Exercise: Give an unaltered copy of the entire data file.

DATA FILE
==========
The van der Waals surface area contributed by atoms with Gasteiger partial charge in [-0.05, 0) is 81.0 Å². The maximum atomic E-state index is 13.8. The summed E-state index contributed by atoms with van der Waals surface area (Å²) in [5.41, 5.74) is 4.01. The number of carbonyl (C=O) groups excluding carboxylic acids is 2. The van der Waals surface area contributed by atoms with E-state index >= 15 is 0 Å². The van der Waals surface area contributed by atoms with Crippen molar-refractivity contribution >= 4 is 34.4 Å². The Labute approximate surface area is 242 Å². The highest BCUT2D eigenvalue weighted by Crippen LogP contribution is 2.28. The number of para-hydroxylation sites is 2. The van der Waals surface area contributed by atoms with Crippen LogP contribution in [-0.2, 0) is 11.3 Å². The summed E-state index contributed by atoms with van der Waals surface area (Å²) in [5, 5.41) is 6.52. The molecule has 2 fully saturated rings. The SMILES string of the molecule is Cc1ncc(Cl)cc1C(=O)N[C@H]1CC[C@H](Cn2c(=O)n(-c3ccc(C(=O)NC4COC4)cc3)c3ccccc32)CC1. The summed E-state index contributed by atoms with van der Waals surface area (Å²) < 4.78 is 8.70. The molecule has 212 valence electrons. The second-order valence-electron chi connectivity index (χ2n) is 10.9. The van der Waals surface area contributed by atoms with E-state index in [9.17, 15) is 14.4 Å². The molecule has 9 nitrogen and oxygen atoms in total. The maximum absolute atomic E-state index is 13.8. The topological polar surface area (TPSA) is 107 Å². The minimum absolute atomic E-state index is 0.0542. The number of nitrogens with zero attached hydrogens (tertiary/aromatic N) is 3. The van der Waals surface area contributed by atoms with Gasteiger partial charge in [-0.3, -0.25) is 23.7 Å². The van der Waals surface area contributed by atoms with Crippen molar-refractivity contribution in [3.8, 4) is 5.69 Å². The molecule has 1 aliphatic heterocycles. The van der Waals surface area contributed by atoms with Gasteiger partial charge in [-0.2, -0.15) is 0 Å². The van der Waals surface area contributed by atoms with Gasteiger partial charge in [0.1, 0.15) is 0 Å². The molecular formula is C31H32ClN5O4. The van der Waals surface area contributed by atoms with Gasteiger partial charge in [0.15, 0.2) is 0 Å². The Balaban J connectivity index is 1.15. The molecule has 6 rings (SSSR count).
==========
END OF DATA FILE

The van der Waals surface area contributed by atoms with Gasteiger partial charge in [-0.05, 0) is 81.0 Å². The maximum atomic E-state index is 13.8. The summed E-state index contributed by atoms with van der Waals surface area (Å²) in [5.41, 5.74) is 4.01. The number of carbonyl (C=O) groups excluding carboxylic acids is 2. The van der Waals surface area contributed by atoms with E-state index >= 15 is 0 Å². The van der Waals surface area contributed by atoms with Crippen molar-refractivity contribution >= 4 is 34.4 Å². The Labute approximate surface area is 242 Å². The highest BCUT2D eigenvalue weighted by Crippen LogP contribution is 2.28. The number of para-hydroxylation sites is 2. The van der Waals surface area contributed by atoms with Crippen LogP contribution in [-0.2, 0) is 11.3 Å². The summed E-state index contributed by atoms with van der Waals surface area (Å²) in [5, 5.41) is 6.52. The molecule has 2 fully saturated rings. The SMILES string of the molecule is Cc1ncc(Cl)cc1C(=O)N[C@H]1CC[C@H](Cn2c(=O)n(-c3ccc(C(=O)NC4COC4)cc3)c3ccccc32)CC1. The summed E-state index contributed by atoms with van der Waals surface area (Å²) < 4.78 is 8.70. The molecule has 212 valence electrons. The second-order valence-electron chi connectivity index (χ2n) is 10.9. The van der Waals surface area contributed by atoms with E-state index in [9.17, 15) is 14.4 Å². The molecule has 9 nitrogen and oxygen atoms in total. The maximum absolute atomic E-state index is 13.8. The topological polar surface area (TPSA) is 107 Å². The minimum absolute atomic E-state index is 0.0542. The number of nitrogens with zero attached hydrogens (tertiary/aromatic N) is 3. The van der Waals surface area contributed by atoms with Gasteiger partial charge in [-0.3, -0.25) is 23.7 Å². The van der Waals surface area contributed by atoms with Crippen molar-refractivity contribution in [3.8, 4) is 5.69 Å². The molecule has 1 aliphatic heterocycles. The van der Waals surface area contributed by atoms with Gasteiger partial charge in [-0.2, -0.15) is 0 Å². The van der Waals surface area contributed by atoms with Gasteiger partial charge in [0.1, 0.15) is 0 Å². The molecular formula is C31H32ClN5O4. The van der Waals surface area contributed by atoms with Gasteiger partial charge in [0.15, 0.2) is 0 Å². The Balaban J connectivity index is 1.15. The molecule has 6 rings (SSSR count).